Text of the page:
Sino-Japanese relations and its impact on East Asian Regionalism

Updated On: Jan 19, 2007

The superpowers have made up. Japan and China are talking to each other and even having a united stand on the North Korean nuclear issue. So how does this impact on East Asian Regionalism?

Japan and India are especially keen to see it developing into a 16-nation “community” and has proposed a free trade agreement (FTA) to turn the region into a single trading bloc. This would create a free trade zone of three billion people and economies worth US$9 trillion (S$14 trillion). This proposal by two of Asia's regional powers (one rising and one incumbent economic power) has the potential, some analysts say, of dampening the power of the third pole - China. Some also see this communitarian concept as buying time for Japan's FTA negotiations with ASEAN which remains stuck somewhere in the talks on the goods chapter with negotiations over services and investments in cold storage.

To some, it is thus not surprising that China has a different idea. It is more in favour of building an East Asian community around the ASEAN+3 (South KoreaChinaand Japan) process and has proposed free trade talks around this. But, Chinese diplomacy is flexible, pragmatic and amenable and this alone gives East Asian regionalism a chance. Moreover, China has all the time it needs. It is basking in confidence over its newfound power projection, especially in the economics field.China took an early lead when it signed the services chapter of its free trade agreement (FTA) with ASEAN in the East Asian summit. China and the grouping are on the way to construct a free trade zone of some 1.8 billion people by 2010. Its progress is so fast that only the investment chapter of their FTA is left to be negotiated.  In line with its “peaceful rise” doctrine (heping jueqi), China has said it would respect the decision of ASEAN to pick whatever grouping, ASEAN + 3 or ASEAN + 6, they are in favour of.

But this is where the contention starts. ASEAN is internally divided over the two proposals with Malaysia in favour of the Chinese-proposed ASEAN+3 as core and the Philippines pushing for the other Japan-led community concept of ASEAN + 6. The deciding factor may eventually be Indonesia which is leaning towards the Filipino position although it wants the community formation to be gradual. Indonesia has always seen China and its potential for dominance as a challenge in the region (given its own big brother ambitions) although it is keeping an open mind about the vital role that the PRC can play in balancing Washington's (by default Japanese) interests.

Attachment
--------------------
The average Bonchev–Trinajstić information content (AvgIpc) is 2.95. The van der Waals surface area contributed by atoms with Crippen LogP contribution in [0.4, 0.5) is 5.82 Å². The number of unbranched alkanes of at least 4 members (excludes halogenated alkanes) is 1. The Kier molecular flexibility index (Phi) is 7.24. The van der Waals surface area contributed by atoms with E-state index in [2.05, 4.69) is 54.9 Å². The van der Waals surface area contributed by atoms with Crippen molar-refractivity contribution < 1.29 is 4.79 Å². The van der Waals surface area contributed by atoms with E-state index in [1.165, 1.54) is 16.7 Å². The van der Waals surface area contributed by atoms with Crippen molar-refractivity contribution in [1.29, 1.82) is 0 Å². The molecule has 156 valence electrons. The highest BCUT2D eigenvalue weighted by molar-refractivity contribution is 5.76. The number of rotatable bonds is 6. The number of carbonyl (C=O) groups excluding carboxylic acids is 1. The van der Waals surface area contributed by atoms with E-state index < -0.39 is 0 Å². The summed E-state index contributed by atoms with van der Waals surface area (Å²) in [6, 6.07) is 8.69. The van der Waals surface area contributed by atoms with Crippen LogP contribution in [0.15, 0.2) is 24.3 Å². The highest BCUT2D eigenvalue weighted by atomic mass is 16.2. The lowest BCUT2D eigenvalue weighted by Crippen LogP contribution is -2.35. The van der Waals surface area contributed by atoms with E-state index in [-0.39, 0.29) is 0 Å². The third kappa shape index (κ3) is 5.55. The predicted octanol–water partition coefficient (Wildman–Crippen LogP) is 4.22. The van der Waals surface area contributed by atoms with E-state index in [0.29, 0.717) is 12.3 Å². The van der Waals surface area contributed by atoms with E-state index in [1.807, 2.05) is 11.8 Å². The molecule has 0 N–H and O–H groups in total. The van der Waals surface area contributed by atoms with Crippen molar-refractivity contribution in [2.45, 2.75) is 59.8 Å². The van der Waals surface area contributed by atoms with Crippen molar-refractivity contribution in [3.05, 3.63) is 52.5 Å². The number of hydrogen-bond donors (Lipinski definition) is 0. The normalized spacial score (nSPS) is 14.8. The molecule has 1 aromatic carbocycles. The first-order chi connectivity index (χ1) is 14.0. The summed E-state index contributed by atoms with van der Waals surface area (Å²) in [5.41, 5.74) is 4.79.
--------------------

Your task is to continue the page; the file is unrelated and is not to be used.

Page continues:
The net result of this flurry of activities (without the presence of Washington still mired in the debate over the Iraqi troop surge) is that East Asian Regionalism is given a chance, given that the traditional impeding factor had always been a suspicious US fearful of being left out. And to give this chance for success a boost, China andJapan's reconciliation adds to the optimism. Sure, there is the traditional rivalry between the two countries which ASEAN likes to play on. But this time, the rivalry seems to be more cordial, over economics mostly.

China proposed setting up economic and trade zones in Asean countries so as to boost investments by Chinese companies in the region while Japan countered with the initiation of a private sector study on a 16 country free trade area to link all the members of the East Asia Summit (EAS). The crucial test will be how PM Abe is going to pull off Sino-Japanese rapprochement when the day of reckoning comes with the Yasukuni Shrine visit, which he almost certainly must go to keep his conservative power base. Speculations are rife as to how he is going to do it, from the unlikely option of not going at all to the more popularly speculated option of visiting the shrine in secrecy on non-sensitive dates. So much rests on this shrine visit, not the least of it, the future of East Asian regionalism.

In a commentary in the Business Times, Anthony Rowley did not mince his words when he opined that to believe that ASEAN can be the force and driver of the East Asian regionalism is “delusional”.  If the big powers, Japan, China and South Korea are not reconciled and united, and without institutions, treaties and conventions to bind them together, there will be no East Asian community.


Question mark over future shape of East Asia Summit (Straits Times, 16 January 2007)

Japan, China and S. Korea united by N. Korea threat (Straits Times, 16 January 2007)

China and Japan come a-courting (Straits Times, 15 January 2007)

Single regional market by 2015 (Straits Times, 14 January 2007)

SE Asia lays path for future, old problems nag (Straits Times, 13 January 2007)

Integration via Asean backdoor is but delusional (Business Times, 18 January 2007)